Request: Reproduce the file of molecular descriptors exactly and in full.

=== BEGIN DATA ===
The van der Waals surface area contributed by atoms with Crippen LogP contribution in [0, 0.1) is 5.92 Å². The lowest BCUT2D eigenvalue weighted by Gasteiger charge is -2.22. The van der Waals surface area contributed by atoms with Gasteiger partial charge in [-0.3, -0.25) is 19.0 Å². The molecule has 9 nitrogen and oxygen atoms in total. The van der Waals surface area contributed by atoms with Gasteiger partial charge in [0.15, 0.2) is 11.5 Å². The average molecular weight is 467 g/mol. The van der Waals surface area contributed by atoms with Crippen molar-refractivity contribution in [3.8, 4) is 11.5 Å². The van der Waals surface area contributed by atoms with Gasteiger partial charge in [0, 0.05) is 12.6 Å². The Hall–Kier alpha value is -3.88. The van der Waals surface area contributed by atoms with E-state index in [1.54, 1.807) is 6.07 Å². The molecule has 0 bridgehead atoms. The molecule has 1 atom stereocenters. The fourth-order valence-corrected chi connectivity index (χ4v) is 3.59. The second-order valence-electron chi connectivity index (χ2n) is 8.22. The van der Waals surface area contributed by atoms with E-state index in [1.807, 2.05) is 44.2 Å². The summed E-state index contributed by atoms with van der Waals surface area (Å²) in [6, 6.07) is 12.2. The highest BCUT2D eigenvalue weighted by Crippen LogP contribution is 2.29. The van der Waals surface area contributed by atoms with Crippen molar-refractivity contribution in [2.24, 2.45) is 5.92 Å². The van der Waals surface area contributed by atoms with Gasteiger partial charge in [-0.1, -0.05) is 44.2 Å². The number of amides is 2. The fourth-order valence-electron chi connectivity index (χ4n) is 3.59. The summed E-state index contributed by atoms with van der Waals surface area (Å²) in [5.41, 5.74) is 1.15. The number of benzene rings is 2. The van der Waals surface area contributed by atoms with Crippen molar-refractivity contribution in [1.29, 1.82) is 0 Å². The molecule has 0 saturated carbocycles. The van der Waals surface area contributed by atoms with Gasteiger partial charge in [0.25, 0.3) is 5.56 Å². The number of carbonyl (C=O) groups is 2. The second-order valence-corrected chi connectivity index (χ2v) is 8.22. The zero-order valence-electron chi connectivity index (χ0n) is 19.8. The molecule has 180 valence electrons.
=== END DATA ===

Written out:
The van der Waals surface area contributed by atoms with Crippen LogP contribution in [0, 0.1) is 5.92 Å². The lowest BCUT2D eigenvalue weighted by Gasteiger charge is -2.22. The van der Waals surface area contributed by atoms with Gasteiger partial charge in [-0.3, -0.25) is 19.0 Å². The molecule has 9 nitrogen and oxygen atoms in total. The van der Waals surface area contributed by atoms with Gasteiger partial charge in [0.15, 0.2) is 11.5 Å². The average molecular weight is 467 g/mol. The van der Waals surface area contributed by atoms with Crippen molar-refractivity contribution in [3.8, 4) is 11.5 Å². The van der Waals surface area contributed by atoms with Gasteiger partial charge in [0, 0.05) is 12.6 Å². The Hall–Kier alpha value is -3.88. The van der Waals surface area contributed by atoms with E-state index in [1.54, 1.807) is 6.07 Å². The molecule has 0 bridgehead atoms. The molecule has 1 atom stereocenters. The fourth-order valence-corrected chi connectivity index (χ4v) is 3.59. The second-order valence-electron chi connectivity index (χ2n) is 8.22. The van der Waals surface area contributed by atoms with E-state index in [1.807, 2.05) is 44.2 Å². The summed E-state index contributed by atoms with van der Waals surface area (Å²) in [6, 6.07) is 12.2. The highest BCUT2D eigenvalue weighted by Crippen LogP contribution is 2.29. The van der Waals surface area contributed by atoms with Crippen molar-refractivity contribution in [2.24, 2.45) is 5.92 Å². The van der Waals surface area contributed by atoms with Gasteiger partial charge in [-0.1, -0.05) is 44.2 Å². The number of amides is 2. The fourth-order valence-electron chi connectivity index (χ4n) is 3.59. The summed E-state index contributed by atoms with van der Waals surface area (Å²) in [5.41, 5.74) is 1.15. The number of benzene rings is 2. The van der Waals surface area contributed by atoms with Crippen molar-refractivity contribution in [1.29, 1.82) is 0 Å². The molecule has 0 saturated carbocycles. The van der Waals surface area contributed by atoms with Gasteiger partial charge in [0.25, 0.3) is 5.56 Å². The number of carbonyl (C=O) groups is 2. The second-order valence-corrected chi connectivity index (χ2v) is 8.22. The zero-order valence-electron chi connectivity index (χ0n) is 19.8. The molecule has 180 valence electrons.